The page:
The closest he'd ever come was in 1979 when "I'm Bored" got to number 68 thanks in part to his notorious appearance on Countdown. In 1987, he finally cracked the top 50 - just! - with "Cry For Love", which was co-written by The Sex Pistols' Steve Jones and co-produced, like the rest of the album, by David Bowie. This single might not have been the biggest hit in the world but another track on the synth-rock album was about to explode...

Number 47 "Shake You Down" by Gregory Abbott
Peak: number 12
You can picture the scene that must've played out in countless bachelor pads around the world in early 1987 - a guy hoping to get lucky goes all out with a romantic, candlelit dinner for two, invites his lady over, pops on this seductive R&B jam, and proceeds to try and shake her down. Who could resist? When it came to Gregory Abbott's debut single, few could resist the smooth groove of "Shake You Down", which topped the US chart, reached the UK top 10 and just missed ours. 
I'll never understand why this super-sexy single wasn't as big as the sappy "I Wanna Wake Up With You", which was still making its way up the chart this week. But, like Boris Gardiner, Gregory would end up being a one-hit wonder locally as follow-up "I Got The Feelin' (It's Over)" missed the top 100 completely. Fun fact: in the late '70s Gregory was married to another one-hit wonder, Freda Payne, whose big single, "Band Of Gold", reached number 5 in 1971.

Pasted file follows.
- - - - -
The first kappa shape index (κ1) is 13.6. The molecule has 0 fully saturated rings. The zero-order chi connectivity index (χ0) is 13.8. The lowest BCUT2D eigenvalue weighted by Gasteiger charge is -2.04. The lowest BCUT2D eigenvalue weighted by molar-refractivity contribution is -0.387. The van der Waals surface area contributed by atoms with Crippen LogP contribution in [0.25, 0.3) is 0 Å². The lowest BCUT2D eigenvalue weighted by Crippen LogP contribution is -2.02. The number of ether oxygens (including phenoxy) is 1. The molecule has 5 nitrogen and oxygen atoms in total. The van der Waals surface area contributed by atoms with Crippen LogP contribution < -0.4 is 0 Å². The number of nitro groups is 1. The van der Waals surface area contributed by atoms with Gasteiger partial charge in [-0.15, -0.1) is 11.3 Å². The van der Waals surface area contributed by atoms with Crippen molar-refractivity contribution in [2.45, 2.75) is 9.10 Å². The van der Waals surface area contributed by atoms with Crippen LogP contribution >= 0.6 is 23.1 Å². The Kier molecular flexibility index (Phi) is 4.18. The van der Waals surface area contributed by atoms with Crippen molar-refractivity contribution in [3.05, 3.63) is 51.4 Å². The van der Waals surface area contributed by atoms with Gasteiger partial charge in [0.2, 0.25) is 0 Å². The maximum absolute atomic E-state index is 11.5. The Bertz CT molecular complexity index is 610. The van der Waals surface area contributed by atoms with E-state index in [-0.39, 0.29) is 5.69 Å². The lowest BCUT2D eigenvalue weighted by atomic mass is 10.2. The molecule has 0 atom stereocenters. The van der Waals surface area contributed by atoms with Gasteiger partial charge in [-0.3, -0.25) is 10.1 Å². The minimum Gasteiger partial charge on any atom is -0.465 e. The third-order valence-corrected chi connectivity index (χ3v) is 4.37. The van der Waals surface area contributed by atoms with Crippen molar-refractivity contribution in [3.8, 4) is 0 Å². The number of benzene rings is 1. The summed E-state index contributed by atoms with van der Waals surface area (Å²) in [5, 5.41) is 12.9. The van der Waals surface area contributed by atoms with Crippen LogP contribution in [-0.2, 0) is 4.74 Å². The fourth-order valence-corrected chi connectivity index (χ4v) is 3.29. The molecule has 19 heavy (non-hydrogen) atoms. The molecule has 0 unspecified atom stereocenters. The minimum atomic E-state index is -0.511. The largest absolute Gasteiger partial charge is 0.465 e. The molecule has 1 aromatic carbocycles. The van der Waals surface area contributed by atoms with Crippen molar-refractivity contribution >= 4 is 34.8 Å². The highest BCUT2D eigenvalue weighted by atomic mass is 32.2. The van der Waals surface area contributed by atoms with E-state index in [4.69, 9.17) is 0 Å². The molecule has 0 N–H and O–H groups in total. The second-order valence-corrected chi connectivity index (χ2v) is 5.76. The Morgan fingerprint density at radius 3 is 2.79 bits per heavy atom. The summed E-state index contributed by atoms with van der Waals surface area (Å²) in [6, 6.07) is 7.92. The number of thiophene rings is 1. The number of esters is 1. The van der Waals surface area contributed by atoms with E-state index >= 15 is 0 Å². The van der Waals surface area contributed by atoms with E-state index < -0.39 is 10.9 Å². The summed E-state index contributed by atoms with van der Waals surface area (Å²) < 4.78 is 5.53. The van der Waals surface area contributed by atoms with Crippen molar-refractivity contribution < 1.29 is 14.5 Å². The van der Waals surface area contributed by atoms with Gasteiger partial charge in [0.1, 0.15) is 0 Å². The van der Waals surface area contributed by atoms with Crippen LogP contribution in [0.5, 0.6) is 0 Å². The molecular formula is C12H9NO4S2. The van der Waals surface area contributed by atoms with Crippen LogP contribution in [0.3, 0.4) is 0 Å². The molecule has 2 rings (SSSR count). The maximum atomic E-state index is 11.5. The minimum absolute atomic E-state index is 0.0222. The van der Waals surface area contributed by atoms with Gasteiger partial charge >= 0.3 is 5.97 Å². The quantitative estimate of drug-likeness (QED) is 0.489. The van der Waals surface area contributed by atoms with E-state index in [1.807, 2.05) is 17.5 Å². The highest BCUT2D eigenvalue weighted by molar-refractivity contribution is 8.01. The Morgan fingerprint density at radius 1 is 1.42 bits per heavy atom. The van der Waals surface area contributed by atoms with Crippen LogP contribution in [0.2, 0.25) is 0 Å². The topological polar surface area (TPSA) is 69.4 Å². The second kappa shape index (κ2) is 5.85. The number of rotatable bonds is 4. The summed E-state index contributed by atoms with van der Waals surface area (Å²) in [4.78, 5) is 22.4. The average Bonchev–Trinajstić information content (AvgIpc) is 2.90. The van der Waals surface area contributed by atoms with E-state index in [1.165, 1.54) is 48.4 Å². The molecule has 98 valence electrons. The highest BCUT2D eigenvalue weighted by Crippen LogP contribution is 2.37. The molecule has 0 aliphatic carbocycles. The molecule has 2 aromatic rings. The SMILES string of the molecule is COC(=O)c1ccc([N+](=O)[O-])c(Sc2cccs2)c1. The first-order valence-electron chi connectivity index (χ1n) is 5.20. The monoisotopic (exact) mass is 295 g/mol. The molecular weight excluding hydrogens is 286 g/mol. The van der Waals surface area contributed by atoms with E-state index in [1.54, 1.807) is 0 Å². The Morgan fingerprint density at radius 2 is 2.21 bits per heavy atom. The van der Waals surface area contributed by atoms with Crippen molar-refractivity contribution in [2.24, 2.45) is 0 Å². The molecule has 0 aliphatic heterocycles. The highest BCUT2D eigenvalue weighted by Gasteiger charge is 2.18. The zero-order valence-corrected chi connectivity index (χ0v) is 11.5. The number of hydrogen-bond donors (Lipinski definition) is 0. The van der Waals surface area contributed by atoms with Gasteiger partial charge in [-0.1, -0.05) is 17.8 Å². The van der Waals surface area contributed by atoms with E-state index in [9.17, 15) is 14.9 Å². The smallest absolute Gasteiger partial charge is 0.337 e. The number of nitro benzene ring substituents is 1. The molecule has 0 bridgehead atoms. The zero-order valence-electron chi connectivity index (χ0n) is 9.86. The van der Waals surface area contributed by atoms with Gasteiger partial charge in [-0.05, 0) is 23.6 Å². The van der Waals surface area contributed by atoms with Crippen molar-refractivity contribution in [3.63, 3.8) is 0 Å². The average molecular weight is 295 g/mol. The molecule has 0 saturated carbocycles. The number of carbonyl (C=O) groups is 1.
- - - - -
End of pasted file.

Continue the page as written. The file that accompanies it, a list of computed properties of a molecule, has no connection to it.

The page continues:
Number 46 "Heartbreak Beat" by The Psychedelic Furs
Peak: number 26
It's amazing what having a movie named after one of your songs can do for your profile. Fresh from the exposure afforded them by 1986's Pretty In Pink, for which they re-recorded their 1981 single of the same name, The Psychedelic Furs were suddenly a big priority for Columbia Records. With some not-too-gentle prodding, the British band went into the studio and came up with Midnight To Midnight, their most commercial album to date. The result: "Heartbreak Beat" gave them their first top 50 hit since 1982's "Love My Way" and their first ever US top 40 single. As these things so often go, frontman Richard Butler wasn't happy with the album - saying, "There's nothing lyrically I'm proud of" - and the Furs went back to a more alternative sound (and less chart success) for their next release, 1989's Book Of Days

Number 33 "Is This Love?" by Alison Moyet
Peak: number 13
Alison Moyet was no stranger to the top half of the Australian chart, having visited six times either as a solo performer or as the vocalist of Yazoo. More often than not, she'd scored hits with songs about relationships - but usually about the sadder, more dramatic side of love. Songs like "All Cried Out" or "Invisible". Not the type of tunes you'd bust out for Valentine's Day unless you were spending it on your own with a bottle of wine. Fast forward to February 1987 and Alison changed her tune with the buoyant "Is This Love?", the first single from Alison's second solo album, Raindancing. Co-written and co-produced by Eurythmics' Dave Stewart, it edged out "Love Resurrection" and "All Cried Out" to become Alison's biggest single in Australia.    

Listen to this week's new entries on my Spotify playlist of all the top 50 hits from 1987: